A recent Wall Street Journal article discusses the need for technology innovation to provide gender-sensitive solutions for low-income women working on farms in developing countries. A three-day conference in New Delhi that focused on agriculture was set to explore ways of empowering women to achieve greater productivity. Despite the fact that women constitute 43% of agricultural workers in developing countries, most do not have access to necessary resources including water, inputs, and market outlets. Various organizations such as the Indian Council of Agricultural Research and the Central Institute of Agricultural Engineering are exploring ways of customizing tools and equipment for women.
Experts say that by providing basic services to women, agricultural productivity could grow 20-25%
New Delhi: An international conference on agriculture beginning here on Tuesday will debate the multiple challenges faced by women in farms across developing economies, including finding gender-sensitive solutions to reduce drudgery involved in farm work with better technology innovation.
From sowing to selling farm products, women’s role in agriculture has been globally recognized, A. Ayyappan, director general of Indian Council of Agricultural Research (ICAR), told reporters on Monday. The three-day conference will address ways to empower women to achieve higher productivity, and drudgery reduction is an important aspect, he added.
The event, which is expecting to draw over 600 delegates, is being hosted by ICAR and several other sponsors, including the Asia-Pacific Association of Agricultural Research Institutions, a Bangkok-based non-profit organization that promotes regional cooperation in agriculture. President Pratibha Patil is expected to address the meet on 15 March, the concluding day.
Women constitute 43% of agricultural workers in much of the developing world, most of whom are forced to make do with less access to resources such as water, fertilizer and market outlets than men. Experts say that by providing these basic services to women, agriculture productivity could grow 20-25% to meet food security and reduce hunger at a time when food import bill is soaring.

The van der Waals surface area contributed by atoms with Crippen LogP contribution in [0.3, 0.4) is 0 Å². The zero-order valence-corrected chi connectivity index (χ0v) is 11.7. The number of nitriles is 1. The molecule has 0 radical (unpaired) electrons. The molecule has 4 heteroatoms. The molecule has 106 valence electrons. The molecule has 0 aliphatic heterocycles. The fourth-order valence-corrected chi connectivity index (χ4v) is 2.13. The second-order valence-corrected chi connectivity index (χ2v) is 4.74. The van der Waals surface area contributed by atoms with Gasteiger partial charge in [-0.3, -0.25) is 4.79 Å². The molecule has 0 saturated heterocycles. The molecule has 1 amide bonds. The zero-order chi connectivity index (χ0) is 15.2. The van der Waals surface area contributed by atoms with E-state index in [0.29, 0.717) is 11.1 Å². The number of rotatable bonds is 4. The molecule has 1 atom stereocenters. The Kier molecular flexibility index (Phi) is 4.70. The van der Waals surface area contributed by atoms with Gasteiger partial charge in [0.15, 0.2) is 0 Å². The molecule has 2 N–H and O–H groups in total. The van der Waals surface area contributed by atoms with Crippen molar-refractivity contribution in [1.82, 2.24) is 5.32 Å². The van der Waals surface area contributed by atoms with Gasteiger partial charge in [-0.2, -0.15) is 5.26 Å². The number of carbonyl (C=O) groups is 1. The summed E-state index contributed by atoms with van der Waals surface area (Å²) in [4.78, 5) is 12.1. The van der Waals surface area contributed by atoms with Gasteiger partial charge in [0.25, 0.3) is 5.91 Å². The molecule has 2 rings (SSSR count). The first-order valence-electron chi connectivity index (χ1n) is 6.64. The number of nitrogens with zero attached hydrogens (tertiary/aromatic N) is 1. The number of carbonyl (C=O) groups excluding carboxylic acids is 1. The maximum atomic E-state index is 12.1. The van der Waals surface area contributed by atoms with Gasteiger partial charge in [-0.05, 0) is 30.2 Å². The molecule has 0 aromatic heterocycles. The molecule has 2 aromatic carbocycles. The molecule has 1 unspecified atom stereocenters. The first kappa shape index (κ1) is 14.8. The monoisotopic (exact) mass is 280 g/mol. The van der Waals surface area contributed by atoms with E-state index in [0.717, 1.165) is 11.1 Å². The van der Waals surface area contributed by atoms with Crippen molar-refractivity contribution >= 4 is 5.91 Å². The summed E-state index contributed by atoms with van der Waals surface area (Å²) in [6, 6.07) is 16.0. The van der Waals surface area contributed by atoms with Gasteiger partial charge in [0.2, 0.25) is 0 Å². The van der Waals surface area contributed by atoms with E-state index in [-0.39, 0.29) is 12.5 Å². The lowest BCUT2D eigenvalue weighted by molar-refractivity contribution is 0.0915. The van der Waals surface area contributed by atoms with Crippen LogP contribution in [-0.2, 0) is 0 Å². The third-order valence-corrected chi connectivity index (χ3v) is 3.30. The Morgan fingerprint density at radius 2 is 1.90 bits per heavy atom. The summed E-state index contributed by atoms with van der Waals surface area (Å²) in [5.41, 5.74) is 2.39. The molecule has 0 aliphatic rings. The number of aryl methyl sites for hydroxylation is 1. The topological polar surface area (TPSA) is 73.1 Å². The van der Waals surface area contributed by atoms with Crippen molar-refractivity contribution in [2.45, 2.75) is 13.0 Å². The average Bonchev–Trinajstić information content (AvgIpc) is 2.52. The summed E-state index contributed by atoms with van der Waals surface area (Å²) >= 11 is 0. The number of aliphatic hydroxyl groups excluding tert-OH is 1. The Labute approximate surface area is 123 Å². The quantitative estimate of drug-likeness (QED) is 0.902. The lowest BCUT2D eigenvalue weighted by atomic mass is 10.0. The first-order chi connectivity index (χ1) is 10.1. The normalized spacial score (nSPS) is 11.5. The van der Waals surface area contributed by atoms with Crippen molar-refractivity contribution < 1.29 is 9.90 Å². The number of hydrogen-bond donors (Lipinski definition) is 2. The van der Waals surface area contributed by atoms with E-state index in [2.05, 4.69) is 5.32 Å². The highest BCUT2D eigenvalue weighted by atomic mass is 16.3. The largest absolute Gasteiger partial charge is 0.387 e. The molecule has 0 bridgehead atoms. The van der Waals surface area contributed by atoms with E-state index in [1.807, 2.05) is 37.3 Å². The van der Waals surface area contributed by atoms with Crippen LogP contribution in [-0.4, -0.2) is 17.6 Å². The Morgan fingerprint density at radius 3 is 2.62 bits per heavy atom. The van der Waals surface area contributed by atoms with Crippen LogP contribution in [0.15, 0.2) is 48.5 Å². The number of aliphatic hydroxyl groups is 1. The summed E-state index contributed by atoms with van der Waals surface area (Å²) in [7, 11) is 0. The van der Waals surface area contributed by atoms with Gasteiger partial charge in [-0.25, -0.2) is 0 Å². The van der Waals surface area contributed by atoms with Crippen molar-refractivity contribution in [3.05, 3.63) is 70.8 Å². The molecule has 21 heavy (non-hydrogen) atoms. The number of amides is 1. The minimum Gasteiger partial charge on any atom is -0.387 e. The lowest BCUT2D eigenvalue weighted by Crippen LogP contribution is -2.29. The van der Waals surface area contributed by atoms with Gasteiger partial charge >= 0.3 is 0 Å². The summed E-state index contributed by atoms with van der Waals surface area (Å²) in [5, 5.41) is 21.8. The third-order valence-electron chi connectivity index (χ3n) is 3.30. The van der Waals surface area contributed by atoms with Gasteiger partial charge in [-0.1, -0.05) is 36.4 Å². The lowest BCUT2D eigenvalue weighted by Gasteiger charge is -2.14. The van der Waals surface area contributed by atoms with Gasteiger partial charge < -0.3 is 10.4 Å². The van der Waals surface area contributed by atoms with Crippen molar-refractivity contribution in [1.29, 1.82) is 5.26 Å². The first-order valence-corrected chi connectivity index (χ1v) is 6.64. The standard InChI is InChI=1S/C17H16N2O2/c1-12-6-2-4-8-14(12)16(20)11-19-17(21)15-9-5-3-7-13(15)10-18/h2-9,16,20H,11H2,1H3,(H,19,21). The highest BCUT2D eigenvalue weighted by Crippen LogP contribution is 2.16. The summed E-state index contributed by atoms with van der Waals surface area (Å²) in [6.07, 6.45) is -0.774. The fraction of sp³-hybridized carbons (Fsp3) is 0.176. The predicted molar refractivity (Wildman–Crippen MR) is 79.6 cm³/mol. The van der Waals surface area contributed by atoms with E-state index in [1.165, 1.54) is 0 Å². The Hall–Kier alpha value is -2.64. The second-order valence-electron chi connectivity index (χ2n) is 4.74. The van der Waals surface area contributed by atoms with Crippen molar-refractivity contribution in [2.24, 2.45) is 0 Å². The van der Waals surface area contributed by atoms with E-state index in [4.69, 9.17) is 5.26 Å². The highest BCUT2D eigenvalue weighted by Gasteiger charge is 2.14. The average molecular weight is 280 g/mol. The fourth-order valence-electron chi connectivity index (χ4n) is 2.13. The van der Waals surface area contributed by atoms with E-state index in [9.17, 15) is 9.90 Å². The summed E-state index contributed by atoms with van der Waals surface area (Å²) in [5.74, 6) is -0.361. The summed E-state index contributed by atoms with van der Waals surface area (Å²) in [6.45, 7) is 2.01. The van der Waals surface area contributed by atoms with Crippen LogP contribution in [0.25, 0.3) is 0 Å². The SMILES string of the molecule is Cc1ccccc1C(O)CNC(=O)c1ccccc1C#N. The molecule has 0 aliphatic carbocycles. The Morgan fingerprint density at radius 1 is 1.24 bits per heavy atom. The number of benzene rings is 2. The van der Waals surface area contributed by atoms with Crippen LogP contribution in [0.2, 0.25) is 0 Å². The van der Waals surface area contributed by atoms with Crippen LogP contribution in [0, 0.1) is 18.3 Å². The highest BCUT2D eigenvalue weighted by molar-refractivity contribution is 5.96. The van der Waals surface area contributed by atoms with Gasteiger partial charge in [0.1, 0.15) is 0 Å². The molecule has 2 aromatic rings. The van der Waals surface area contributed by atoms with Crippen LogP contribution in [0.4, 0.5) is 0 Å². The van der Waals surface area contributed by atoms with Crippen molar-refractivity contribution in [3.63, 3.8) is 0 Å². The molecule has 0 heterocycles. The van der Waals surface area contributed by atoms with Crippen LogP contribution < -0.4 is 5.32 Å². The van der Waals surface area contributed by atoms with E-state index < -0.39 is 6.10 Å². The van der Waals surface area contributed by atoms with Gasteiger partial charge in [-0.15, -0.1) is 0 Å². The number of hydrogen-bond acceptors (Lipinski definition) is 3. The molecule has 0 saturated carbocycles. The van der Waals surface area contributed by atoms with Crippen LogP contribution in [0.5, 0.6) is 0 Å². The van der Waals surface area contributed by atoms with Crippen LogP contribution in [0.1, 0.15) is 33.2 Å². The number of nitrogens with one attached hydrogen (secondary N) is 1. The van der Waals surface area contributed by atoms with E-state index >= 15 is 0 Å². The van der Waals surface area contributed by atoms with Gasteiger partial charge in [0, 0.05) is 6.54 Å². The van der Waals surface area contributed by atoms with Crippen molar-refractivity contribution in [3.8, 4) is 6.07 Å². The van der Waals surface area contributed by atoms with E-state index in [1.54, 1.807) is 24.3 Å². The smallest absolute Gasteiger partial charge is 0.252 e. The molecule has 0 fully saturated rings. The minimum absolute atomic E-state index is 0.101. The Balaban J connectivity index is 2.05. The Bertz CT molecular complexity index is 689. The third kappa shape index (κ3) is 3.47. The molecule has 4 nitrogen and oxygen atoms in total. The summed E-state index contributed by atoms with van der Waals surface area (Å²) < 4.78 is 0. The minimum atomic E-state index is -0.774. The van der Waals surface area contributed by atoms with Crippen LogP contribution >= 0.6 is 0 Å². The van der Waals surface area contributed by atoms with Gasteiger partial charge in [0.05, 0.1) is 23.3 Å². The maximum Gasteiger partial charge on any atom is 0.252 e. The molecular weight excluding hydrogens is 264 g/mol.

According to a release by the Rome-headquartered Global Forum on Agricultural Research, one of the event sponsors, improved access to women in agriculture could bring down the number of hungry people by 12-17%, or 100-150 million.
In India, the gender dimension in agriculture and its link with nutrition is revealed by the numbers. Nearly 40% of Indian children and one-third of Indian women are underweight, according to the 2005-06 National Family Health Survey. Some 80% of rural women are involved in farming activities, weeding, transplanting and harvesting with rudimentary tools.
Small efforts are already under way to alleviate the hardship faced by farming women. To promote better designed tools and equipment, the Directorate of Research on Women in Agriculture (DRWA), part of ICAR, is preparing a nationwide drudgery index to measure the time and frequency of the participation of women in agricultural operations.
Improved technology will reduce the work load and improve efficiency in agricultural operations, said Krishna Srinath, director at the Bhubaneswar-based DRWA.
“Today, much of the equipment is not customized for women. Our mandate is to refine technology (with) a gender perspective,” said Srinath. About two dozen farm implements have already been refined in collaboration with state agricultural universities across the country.
Meanwhile, the Central Institute of Agricultural Engineering has begun an exercise to customize tools for women. But a far bigger challenge would be to expand the reach of these products, said Pitam Chandra, director of the Bhopal-based institute. “India needs to step up resources to find solutions faster. We need to set up the right foundation to scale up the agenda,” he said.